February 7, 2017
In this age of growing nationalistic reaction to globalization and the effects of international trade upon nations, it’s good to step back and gain a broader historical perspective about mutual influences that have occurred from antiquity. This new book by Michael Scott, Ancient Worlds: A Global History of Antiquity, provides that needed perspective. And it reminds us that interconnection and interdependence has always existed throughout history, but has become a daily, living reality in our global community.
Reviewed in The Wall Street Journal by Peter Thonemann, Scott’s book presents an illuminating and fascinating exploration of the multitude of connections and communications between Eastern and Western societies — long before the Silk Road: “From Carthage and Rome through Iran and Afghanistan to Xiaanyang and the Ganges basin.”
In his review, Thonemann writes:
Three and a half thousand miles east of Athens, near the modern city of Bhopal in central India, stands a brown sandstone pillar, 21 feet tall. Carved into its surface is a seven-line Prakrit-language inscription from the late second century B.C., giving us a fleeting glimpse into a life of unimaginable strangeness and wonder. “This Garuda-pillar of Vasudeva, the god of gods, was constructed here by Heliodoros the devotee, son of Dion, of Taxila, the Greek ambassador who came from the Great King Antialkidas to King Kasiputra Bhagabhadra, the Savior, prospering in his fourteenth regnal year.”
Heliodoros the Greek ambassador: what a person to find in central India! We are all too accustomed to think of ancient history as the history of Greece and Rome, with Europe and the Mediterranean at its center. But as Michael Scott reminds us in his sweeping “Ancient Worlds: A Global History of Antiquity,” the Greco-Roman world formed only a small part of a vast, interconnected network of highly sophisticated and literate Old World cultures, stretching from Carthage and Rome in the west through Iran and Afghanistan to Xianyang and the Ganges basin in the east.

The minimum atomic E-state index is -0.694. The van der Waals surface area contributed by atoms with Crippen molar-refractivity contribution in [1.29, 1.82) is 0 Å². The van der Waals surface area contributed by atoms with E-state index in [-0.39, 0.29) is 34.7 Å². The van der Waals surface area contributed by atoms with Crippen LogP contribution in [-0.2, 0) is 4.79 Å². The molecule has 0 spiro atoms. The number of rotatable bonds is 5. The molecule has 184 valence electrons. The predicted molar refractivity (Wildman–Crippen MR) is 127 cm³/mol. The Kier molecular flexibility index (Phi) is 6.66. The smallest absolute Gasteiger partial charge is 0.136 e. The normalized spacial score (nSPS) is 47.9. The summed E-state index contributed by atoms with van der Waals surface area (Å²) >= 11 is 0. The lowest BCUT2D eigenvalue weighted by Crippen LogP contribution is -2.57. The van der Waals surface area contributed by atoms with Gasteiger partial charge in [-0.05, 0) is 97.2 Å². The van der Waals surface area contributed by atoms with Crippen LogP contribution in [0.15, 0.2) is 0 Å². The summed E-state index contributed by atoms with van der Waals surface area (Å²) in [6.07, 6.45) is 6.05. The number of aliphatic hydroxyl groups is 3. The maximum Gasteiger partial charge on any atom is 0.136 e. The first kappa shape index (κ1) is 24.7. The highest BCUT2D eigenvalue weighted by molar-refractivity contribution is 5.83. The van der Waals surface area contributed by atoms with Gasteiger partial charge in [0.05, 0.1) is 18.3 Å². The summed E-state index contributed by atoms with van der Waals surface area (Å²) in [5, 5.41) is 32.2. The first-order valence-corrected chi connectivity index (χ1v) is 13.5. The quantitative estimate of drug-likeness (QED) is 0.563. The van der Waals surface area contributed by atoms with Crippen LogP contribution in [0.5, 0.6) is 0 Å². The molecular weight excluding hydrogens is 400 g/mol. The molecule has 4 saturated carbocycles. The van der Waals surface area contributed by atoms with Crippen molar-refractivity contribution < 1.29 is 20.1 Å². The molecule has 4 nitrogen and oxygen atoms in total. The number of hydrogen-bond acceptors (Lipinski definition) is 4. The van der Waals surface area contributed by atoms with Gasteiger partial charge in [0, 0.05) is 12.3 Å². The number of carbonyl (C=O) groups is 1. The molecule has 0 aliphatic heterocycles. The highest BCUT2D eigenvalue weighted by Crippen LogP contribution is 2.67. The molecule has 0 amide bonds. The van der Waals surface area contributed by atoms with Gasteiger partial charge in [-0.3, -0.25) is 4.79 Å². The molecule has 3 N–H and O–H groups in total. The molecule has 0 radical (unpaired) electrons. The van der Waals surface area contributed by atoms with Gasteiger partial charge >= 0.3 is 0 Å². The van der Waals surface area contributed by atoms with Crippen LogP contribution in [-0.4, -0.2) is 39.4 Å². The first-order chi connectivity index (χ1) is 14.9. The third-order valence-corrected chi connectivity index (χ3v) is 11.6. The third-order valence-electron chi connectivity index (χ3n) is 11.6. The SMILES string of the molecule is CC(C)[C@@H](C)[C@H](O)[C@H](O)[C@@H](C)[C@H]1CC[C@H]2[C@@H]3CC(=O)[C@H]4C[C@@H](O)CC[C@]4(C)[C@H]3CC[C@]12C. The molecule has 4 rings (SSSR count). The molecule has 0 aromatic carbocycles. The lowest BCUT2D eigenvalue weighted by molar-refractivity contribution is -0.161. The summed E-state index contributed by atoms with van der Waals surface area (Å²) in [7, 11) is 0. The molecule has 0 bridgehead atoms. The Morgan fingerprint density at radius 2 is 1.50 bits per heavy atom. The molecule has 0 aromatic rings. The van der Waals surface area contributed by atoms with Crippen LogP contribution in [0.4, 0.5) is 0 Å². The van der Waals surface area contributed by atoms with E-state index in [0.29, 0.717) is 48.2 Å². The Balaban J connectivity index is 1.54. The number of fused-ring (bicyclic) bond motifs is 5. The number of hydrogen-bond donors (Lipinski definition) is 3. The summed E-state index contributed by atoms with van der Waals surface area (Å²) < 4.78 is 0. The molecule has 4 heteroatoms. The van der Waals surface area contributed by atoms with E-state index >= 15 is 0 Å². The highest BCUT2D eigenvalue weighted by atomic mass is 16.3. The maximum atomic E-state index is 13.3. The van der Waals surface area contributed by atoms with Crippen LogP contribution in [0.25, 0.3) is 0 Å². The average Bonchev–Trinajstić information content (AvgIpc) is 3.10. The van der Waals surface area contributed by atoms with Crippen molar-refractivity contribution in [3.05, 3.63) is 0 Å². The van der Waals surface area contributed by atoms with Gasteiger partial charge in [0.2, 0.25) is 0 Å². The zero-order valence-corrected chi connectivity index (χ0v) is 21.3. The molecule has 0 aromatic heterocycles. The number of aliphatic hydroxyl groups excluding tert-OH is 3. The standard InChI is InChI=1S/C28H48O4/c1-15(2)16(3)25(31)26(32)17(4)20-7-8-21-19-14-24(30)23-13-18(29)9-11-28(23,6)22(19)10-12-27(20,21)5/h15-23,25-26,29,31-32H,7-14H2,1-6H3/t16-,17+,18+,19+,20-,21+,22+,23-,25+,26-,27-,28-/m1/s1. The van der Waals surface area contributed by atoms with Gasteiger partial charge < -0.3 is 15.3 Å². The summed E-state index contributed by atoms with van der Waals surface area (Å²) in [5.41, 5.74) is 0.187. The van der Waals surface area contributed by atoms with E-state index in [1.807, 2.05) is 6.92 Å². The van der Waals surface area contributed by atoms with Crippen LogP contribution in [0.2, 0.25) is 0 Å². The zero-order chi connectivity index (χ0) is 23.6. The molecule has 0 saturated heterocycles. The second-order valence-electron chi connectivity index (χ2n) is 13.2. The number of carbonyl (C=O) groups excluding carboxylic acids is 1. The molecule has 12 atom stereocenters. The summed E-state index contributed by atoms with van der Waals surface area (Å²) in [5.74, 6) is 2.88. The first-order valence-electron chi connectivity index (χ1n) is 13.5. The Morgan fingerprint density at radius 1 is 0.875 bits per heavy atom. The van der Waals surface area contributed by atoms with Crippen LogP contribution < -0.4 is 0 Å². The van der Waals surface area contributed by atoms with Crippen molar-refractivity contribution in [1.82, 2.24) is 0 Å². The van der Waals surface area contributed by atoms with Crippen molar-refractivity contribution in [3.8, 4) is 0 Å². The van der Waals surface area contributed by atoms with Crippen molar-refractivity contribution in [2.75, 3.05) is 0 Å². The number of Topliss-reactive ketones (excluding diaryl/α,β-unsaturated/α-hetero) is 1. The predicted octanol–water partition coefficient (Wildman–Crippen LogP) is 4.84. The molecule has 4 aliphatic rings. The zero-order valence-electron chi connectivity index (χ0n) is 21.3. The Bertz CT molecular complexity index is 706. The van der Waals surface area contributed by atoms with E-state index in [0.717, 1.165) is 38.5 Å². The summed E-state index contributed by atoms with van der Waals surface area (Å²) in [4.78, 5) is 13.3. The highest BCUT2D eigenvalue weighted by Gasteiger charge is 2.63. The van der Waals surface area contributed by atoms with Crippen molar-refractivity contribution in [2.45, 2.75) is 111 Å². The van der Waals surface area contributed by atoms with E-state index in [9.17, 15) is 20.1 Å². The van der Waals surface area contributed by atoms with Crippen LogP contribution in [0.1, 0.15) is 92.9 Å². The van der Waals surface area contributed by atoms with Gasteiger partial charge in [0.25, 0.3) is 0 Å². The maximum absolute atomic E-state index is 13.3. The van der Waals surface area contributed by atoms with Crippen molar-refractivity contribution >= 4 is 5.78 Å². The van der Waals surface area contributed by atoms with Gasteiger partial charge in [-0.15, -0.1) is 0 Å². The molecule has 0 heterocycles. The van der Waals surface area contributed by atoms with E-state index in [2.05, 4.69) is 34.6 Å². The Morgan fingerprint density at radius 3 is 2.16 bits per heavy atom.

These far-flung societies engaged in a long, slow-moving conversation with one another. The pillar of Heliodoros shows us a Greek from northern Pakistan proudly proclaiming his status as a “devotee” of the Indian god Vasudeva-Krishna. A century earlier, the Indian king Ashoka had placed a long inscription at the Greek city of Alexandria in Arachosia (modern Kandahar, Afghanistan), proclaiming his Buddhist faith in immaculate Hellenistic Greek prose; a century later, 120 merchant ships were sailing from Roman ports on the Red Sea to the Indian subcontinent each year. Mr. Scott’s book is an ambitious attempt to evoke this “big” ancient world, from the sixth century B.C. to the fourth century A.D.
Mr. Scott has relatively little to say about long-term trading links between China, the Indian subcontinent and the Mediterranean, focusing instead on three distinct moments of crisis and tumult across the entire breadth of ancient Eurasia. In the decades around 500 B.C., radical political ideas emerged almost simultaneously in Athens, Rome and China. At Athens, the last decade of the sixth century B.C. saw the rise of a disruptive new ideology of “people-power,” demokratia; at Rome, the line of kings came to an end, to be replaced by a distinctive new republican system of government; and half a world away in the Chinese state of Lu, Confucius was sketching out a powerful and coherent new ethical conception of politics.